National / Politics

Moon holding out hope that Japan-South Korea intel-sharing pact can be saved

Kyodo

South Korean President Moon Jae-in on Tuesday said he still has slim hopes that a military intelligence-sharing pact with Japan can be saved before it expires Saturday, saying Seoul will exert efforts to prevent that from happening.

Appearing on television for a question-and-answer session, Moon said South Korea will seek to settle the issue of the General Security of Military Information Agreement until the very last minute.

But even if the issue cannot be settled, he said, South Korea and Japan would still be able to cooperate on security matters.

Tokyo and Washington have both urged Seoul to reconsider its decision to end the three-year-old pact, as they are concerned about a possible weakening of the trilateral security cooperation.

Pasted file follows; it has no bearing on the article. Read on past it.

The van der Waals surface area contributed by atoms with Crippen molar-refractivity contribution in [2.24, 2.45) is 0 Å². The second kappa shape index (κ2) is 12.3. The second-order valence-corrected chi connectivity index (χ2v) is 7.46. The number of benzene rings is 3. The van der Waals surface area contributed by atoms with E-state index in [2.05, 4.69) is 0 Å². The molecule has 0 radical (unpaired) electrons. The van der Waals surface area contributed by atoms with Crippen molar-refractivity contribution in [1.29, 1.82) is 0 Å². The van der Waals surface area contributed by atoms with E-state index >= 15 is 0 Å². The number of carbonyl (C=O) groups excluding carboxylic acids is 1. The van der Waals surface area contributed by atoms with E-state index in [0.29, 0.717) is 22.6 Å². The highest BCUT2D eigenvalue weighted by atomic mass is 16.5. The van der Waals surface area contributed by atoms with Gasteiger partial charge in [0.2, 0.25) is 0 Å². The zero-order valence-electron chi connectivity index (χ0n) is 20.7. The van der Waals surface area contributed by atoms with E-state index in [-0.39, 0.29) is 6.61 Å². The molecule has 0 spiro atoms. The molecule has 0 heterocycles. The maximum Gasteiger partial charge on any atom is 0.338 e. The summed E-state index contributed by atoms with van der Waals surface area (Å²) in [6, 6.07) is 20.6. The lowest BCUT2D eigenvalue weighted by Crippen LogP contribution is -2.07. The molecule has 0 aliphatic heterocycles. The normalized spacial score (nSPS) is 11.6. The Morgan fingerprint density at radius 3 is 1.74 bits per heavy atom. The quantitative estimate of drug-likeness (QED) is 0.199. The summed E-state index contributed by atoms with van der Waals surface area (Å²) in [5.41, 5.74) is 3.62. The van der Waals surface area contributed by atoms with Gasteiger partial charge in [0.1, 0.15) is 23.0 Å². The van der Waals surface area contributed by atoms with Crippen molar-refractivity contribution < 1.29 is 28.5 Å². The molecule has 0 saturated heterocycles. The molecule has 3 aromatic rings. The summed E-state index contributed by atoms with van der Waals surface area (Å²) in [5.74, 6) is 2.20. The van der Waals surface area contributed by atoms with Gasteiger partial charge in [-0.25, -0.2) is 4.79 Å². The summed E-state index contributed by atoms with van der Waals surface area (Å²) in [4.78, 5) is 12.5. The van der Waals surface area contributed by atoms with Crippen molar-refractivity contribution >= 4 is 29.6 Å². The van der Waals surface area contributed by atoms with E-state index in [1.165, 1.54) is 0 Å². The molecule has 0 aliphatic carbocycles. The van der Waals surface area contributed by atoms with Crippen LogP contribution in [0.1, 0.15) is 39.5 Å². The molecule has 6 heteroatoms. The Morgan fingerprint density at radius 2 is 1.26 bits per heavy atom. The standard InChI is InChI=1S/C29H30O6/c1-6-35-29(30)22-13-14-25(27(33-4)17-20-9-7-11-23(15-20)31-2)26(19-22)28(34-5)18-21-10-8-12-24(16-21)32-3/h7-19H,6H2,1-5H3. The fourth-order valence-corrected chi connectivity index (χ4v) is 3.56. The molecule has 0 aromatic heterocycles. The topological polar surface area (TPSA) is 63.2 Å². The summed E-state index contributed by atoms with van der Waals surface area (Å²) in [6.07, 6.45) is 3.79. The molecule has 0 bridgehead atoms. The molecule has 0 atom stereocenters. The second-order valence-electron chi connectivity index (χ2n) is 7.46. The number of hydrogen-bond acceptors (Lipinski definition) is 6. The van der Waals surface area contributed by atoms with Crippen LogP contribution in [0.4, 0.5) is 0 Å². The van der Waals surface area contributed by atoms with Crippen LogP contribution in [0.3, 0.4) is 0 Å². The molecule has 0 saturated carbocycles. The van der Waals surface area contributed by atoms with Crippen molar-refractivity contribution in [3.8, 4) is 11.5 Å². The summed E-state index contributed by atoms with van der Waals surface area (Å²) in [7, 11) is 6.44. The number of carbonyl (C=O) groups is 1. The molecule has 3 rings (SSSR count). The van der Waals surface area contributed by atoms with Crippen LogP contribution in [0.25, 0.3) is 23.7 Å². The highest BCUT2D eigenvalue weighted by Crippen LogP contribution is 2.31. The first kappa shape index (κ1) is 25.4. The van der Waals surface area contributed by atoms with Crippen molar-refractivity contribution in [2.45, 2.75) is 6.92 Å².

The accord is mainly aimed at countering the North Korean nuclear and missile threat and facilitating three-way defense cooperation with the United States.

It had been automatically renewed annually since it was signed on Nov. 23, 2016, and was due to be extended until Seoul decided to abandon it.

Seoul insists it will only reconsider its August decision to scrap the agreement if Tokyo first reverses its move earlier this year to tighten controls on exports of some materials needed by South Korean manufacturers of semiconductors and display panels.